Creating a complete image database of pome-fruit diseases and disorders. By Grethe Bestbier.
A picture tells a thousand words, and a compilation of pome-fruit disorder images does even more. In fact, according to Dr Ian Crouch, post-harvest physiologist at ExperiCo, such a collection of high-quality photographs might be the solution to all the confusion that exists around the various pome-fruit disorders and diseases. With his interest in photography and more than thirty years of industry experience, Crouch is attempting to create a complete visual database of pome-fruit defects to be used as reference and technical assistance tool. However, he needs the support and collaboration of industry for this project’s full potential to be realised.
Lost in translation
A large variety of fruit disorders and diseases exists across South Africa’s deciduous fruit industry. According to Crouch, this extensive list of defects has been the cause of much confusion over the years. Many disorders are not fully understood, and errors can arise when trying to describe symptoms or characteristics of a defect.
“When it came to identifying pome-fruit disorders, we often found that someone would be talking about something completely different to somebody else, just because there is no definitive guide available,” says Crouch.
While there is certainly an abundance of images and descriptions available online, South Africa has its own unique growing conditions and cultivars, and therefore images and information specific to our circumstances is very important.
“Anyone can search for a disorder on the internet and get thousands of pictures. The problem is, they may not be local to our cultivars and our situations. That is why I believe we need a database of good quality pictures, and that is what I’m trying to create.”
Clearing out the confusion
According to Crouch, his vision is to provide the industry with a comprehensive database so that all industry players can speak a common language across fruit kinds and disorders. The database will be regularly updated and eventually incorporated into either an electronic source or printed material such as guides or reference books.
Image quality is crucial. Crouch has a lifelong interest and experience in photography and takes the photos himself.
“Nothing annoys me more than a picture that is out of focus or too far away to show the disorder. I believe that it’s important to provide a good quality photograph that clearly illustrates the specific characteristics of the defect,” says Crouch.
Just as important is the information that accompanies the photographs. For that purpose, Crouch designed a form to capture the case history of fruit samples. Information such as climate, preharvest factors, and post-harvest handling and storage conditions, temperatures and fruit stages are critical for the correct diagnosis of disorders and diseases.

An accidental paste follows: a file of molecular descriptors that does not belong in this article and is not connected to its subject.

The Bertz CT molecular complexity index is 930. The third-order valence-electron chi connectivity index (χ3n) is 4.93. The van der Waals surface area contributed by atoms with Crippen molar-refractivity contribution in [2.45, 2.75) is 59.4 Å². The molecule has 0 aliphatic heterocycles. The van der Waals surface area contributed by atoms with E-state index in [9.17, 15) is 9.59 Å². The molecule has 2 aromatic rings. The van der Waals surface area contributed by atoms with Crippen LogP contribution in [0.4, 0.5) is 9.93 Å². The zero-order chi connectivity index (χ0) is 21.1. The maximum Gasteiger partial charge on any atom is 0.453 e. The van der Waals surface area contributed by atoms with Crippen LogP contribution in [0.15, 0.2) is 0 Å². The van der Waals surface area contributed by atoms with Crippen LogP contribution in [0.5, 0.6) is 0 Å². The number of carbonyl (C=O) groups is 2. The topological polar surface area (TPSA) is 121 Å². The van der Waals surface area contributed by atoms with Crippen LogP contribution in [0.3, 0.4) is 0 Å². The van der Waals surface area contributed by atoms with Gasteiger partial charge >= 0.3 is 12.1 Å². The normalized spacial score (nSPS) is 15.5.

“The project is not only about taking pictures,” says Crouch. “It’s trying to understand the disorders better.”
A project for industry, by industry
A complete database of images will not only help researchers and research institutions, but also assist the fruit industry practically. Producers, field hands, pack houses – anyone dealing with pome fruit – will benefit.
Truly a project for the industry, it also needs the industry’s input. While Crouch has been building up a library of pome-fruit images over the past twenty years, the project needs industry input to develop its full potential.
“When this trial was initially put out there, the idea was for pack houses to contribute,” explains Crouch. “As people in the industry see a fruit with a disorder, the idea was to let us know.”
If possible, the research team at ExperiCo would then collect the sample, or the pack house could send it to ExperiCo, with full history, for image capture and inclusion in the database. However, the response has been slow. Crouch would like to thank all those who have contributed fruit samples and encourages all role players to continue to look out for any photo-worthy defects.
“At this stage I mainly rely on what we find in our laboratory and that is slowing down the process tremendously,” says Crouch. A list will shortly be distributed to highlight those disorders still missing from the database.
What are people saying about this research?
Richard Hurndall | Post-harvest technical specialist
It is not only the abundance of existing pome-fruit disorders that is causing confusion in the industry, but also the many new disorders that are surfacing, according to Hurndall. Therefore, it is about time we update our resources.
“The last photographic information of defects was published decades ago, so this database will be of immense value,” says Hurndall. “Such a database will also be useful for overseas receivers to identify defects and disorders correctly. The Europeans and Americans are currently collaborating to develop a defect database, but it is important to develop one for our local conditions.”
Image: Carbon dioxide damage in a Fuji apple.
Supplied by Ian Crouch | ExperiCo.